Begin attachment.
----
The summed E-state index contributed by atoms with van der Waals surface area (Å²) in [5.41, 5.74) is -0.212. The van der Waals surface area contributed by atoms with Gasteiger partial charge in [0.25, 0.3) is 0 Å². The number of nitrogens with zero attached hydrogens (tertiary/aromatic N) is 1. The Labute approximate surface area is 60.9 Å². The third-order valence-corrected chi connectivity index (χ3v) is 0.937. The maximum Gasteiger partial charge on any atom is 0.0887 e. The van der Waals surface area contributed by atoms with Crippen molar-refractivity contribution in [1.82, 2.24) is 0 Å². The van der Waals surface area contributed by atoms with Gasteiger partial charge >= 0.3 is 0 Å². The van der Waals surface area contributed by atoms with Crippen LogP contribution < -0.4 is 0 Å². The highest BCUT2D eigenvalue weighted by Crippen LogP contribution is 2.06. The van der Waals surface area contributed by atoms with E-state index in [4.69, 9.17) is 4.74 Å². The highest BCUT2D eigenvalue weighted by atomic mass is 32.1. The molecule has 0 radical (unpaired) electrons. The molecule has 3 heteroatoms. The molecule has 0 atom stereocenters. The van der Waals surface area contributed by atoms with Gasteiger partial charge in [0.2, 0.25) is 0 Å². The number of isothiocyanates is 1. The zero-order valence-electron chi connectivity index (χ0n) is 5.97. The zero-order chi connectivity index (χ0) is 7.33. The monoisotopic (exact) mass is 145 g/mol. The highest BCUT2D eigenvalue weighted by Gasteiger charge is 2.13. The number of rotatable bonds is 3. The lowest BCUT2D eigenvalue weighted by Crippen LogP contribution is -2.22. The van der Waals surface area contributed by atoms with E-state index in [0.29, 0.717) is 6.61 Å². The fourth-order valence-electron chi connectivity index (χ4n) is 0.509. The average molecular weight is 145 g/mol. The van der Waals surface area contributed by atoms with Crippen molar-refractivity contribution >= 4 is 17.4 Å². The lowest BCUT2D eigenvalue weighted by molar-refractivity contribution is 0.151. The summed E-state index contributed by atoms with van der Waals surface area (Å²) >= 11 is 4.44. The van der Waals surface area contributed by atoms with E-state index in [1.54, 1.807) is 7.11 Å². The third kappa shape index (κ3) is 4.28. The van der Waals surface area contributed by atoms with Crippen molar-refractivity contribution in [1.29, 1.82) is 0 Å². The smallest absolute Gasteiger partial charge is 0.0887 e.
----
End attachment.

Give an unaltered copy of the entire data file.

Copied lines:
The summed E-state index contributed by atoms with van der Waals surface area (Å²) in [5.41, 5.74) is -0.212. The van der Waals surface area contributed by atoms with Gasteiger partial charge in [0.25, 0.3) is 0 Å². The number of nitrogens with zero attached hydrogens (tertiary/aromatic N) is 1. The Labute approximate surface area is 60.9 Å². The third-order valence-corrected chi connectivity index (χ3v) is 0.937. The maximum Gasteiger partial charge on any atom is 0.0887 e. The van der Waals surface area contributed by atoms with Crippen molar-refractivity contribution in [1.82, 2.24) is 0 Å². The van der Waals surface area contributed by atoms with Gasteiger partial charge >= 0.3 is 0 Å². The van der Waals surface area contributed by atoms with Crippen LogP contribution < -0.4 is 0 Å². The highest BCUT2D eigenvalue weighted by Crippen LogP contribution is 2.06. The van der Waals surface area contributed by atoms with E-state index in [4.69, 9.17) is 4.74 Å². The highest BCUT2D eigenvalue weighted by atomic mass is 32.1. The molecule has 0 radical (unpaired) electrons. The molecule has 3 heteroatoms. The molecule has 0 atom stereocenters. The van der Waals surface area contributed by atoms with Gasteiger partial charge in [0.2, 0.25) is 0 Å². The number of isothiocyanates is 1. The zero-order valence-electron chi connectivity index (χ0n) is 5.97. The zero-order chi connectivity index (χ0) is 7.33. The monoisotopic (exact) mass is 145 g/mol. The highest BCUT2D eigenvalue weighted by Gasteiger charge is 2.13. The number of rotatable bonds is 3. The lowest BCUT2D eigenvalue weighted by Crippen LogP contribution is -2.22. The van der Waals surface area contributed by atoms with E-state index in [0.29, 0.717) is 6.61 Å². The fourth-order valence-electron chi connectivity index (χ4n) is 0.509. The average molecular weight is 145 g/mol. The van der Waals surface area contributed by atoms with Crippen molar-refractivity contribution >= 4 is 17.4 Å². The lowest BCUT2D eigenvalue weighted by molar-refractivity contribution is 0.151. The summed E-state index contributed by atoms with van der Waals surface area (Å²) >= 11 is 4.44. The van der Waals surface area contributed by atoms with E-state index in [1.54, 1.807) is 7.11 Å². The third kappa shape index (κ3) is 4.28. The van der Waals surface area contributed by atoms with Crippen molar-refractivity contribution in [1.29, 1.82) is 0 Å². The smallest absolute Gasteiger partial charge is 0.0887 e.